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Making equipment disposal work for your company Add to ...

The rapid pace of technological change often gives business equipment a limited life span. Repairs and maintenance are inevitable and eventually the equipment simply becomes obsolete or unusable.

To determine whether the time has come to dispose of your equipment, it's worth first taking an inventory of how often it is used and repaired. Is this equipment costing you more than it's worth to keep on hand? If costs are excessive, it may be time to get rid of the asset.

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But before buying new equipment to replace it, ask yourself whether that is really needed. Will it make your company more profitable? It may help to do a cost-benefit analysis of your options. One worthwhile exercise is to compare the costs of repairing equipment with replacing it.

Whatever your choice, equipment should be disposed of properly and in a way that meets all legal obligations.

Set a policy

An official equipment disposal policy makes good business sense because it helps your company systematize the process. Properly conceived, such a policy can help you generate cash to buy more efficient equipment, or redirect resources toward other projects such as exporting or marketing. A disposal policy can also help you assess the merits of buying reconditioned equipment, or free up space in your workplace by getting rid of equipment you don't need. And it can improve your plant layout when more efficient equipment is purchased, boost your company's image as an environmentally friendly organization and help good community causes when equipment you no longer need is donated to charities.

What kind of equipment can you dispose of?

There's a wide range of equipment that you can put on your disposal list. Typical items include photocopiers, furniture, printer and fax cartridges, cellular telephones and other telecommunication devices, audio-visual and lighting equipment, medical devices, vehicles and glass.

How do you dispose of equipment?

Here are some of the questions entrepreneurs must consider when getting rid of equipment and machinery.

  • Can you sell it as is?
  • Do you need to refurbish it to get a better price?
  • If replacing it, will the new equipment be put to adequate use?
  • How often is the existing equipment used?
  • Can you afford to replace it?
  • Is your evaluation of the equipment's mechanical system reliable?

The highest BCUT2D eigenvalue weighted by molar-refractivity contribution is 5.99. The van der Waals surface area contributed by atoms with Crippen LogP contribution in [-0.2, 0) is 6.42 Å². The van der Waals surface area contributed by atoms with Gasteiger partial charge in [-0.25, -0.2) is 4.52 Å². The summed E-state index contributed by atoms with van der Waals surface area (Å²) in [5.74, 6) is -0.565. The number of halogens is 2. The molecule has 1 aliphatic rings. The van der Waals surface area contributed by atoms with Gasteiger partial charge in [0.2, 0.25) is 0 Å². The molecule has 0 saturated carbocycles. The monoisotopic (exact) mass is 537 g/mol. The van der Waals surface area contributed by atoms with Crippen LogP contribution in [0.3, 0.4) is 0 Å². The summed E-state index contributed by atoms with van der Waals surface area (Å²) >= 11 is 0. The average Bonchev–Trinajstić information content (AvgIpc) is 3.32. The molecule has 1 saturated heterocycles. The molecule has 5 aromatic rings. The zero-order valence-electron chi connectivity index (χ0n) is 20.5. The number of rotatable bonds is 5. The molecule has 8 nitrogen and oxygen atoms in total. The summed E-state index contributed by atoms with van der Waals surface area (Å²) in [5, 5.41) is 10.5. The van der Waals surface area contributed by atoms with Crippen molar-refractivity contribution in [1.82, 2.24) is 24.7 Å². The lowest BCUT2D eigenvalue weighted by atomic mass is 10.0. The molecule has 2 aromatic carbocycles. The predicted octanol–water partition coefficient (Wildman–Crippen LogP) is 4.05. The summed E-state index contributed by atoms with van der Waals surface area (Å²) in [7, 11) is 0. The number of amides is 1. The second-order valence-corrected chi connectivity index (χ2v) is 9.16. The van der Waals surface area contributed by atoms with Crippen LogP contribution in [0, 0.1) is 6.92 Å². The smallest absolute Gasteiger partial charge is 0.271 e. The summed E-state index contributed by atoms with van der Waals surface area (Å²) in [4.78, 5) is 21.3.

• Does the equipment contain harmful materials?
  • Will you need the help of an expert to dispose of it?

It's best to familiarize yourself with local regulations prior to disposing of machinery, computers or other equipment. Start with your municipality's waste management and environmental regulations. Environment Canada also offers invaluable information on waste disposal and tips on how to reduce, reuse, recycle and recover equipment. Specialized magazines also offer worthwhile information on solid waste and recycling.

Here are some common equipment disposal methods, with some points to consider for each.

  • Donate refurbished or old equipment to charities or schools. ReBOOT Canada is a nonprofit organization that refurbishes old computers and distributes them to charities and people with limited access to technology. It finds homes for about 5,000 computer systems every year. The advantage of donating is that you're contributing to a good cause and may be eligible for a charitable tax deduction. However, you may also be solicited later for more donations.
  • Sell your equipment online or at local auctions or advertise it in trade magazines targeted at readers in the same industry. This will usually net you a better price than selling through an intermediary, and the proceeds can be reinvested in the business if you don't need to replace what you've sold. The downside is that this option leaves you handling the logistics of the sale yourself.
  • Recondition equipment so it can fetch a better price and help pay for the new equipment that will replace it.
  • Dismantle equipment so that it can be recycled, reducing waste. Local waste management initiatives may offer helpful information if you pursue this option.
  • Trade it in for more efficient equipment. This may speed the acquisition process and cut the price you pay for the new equipment, although this service generally carries a cost.
  • Scrap your equipment by selling it off as iron or metal to a scrap yard. It's easy to do and can generate cash, although some municipalities require you to pay to have it sent to a scrap yard.

Content in this section is provided in partnership with the Business Development Bank of Canada. BDC provides entrepreneurs with financing, venture capital and consulting services. To find out more go to BDC.ca.

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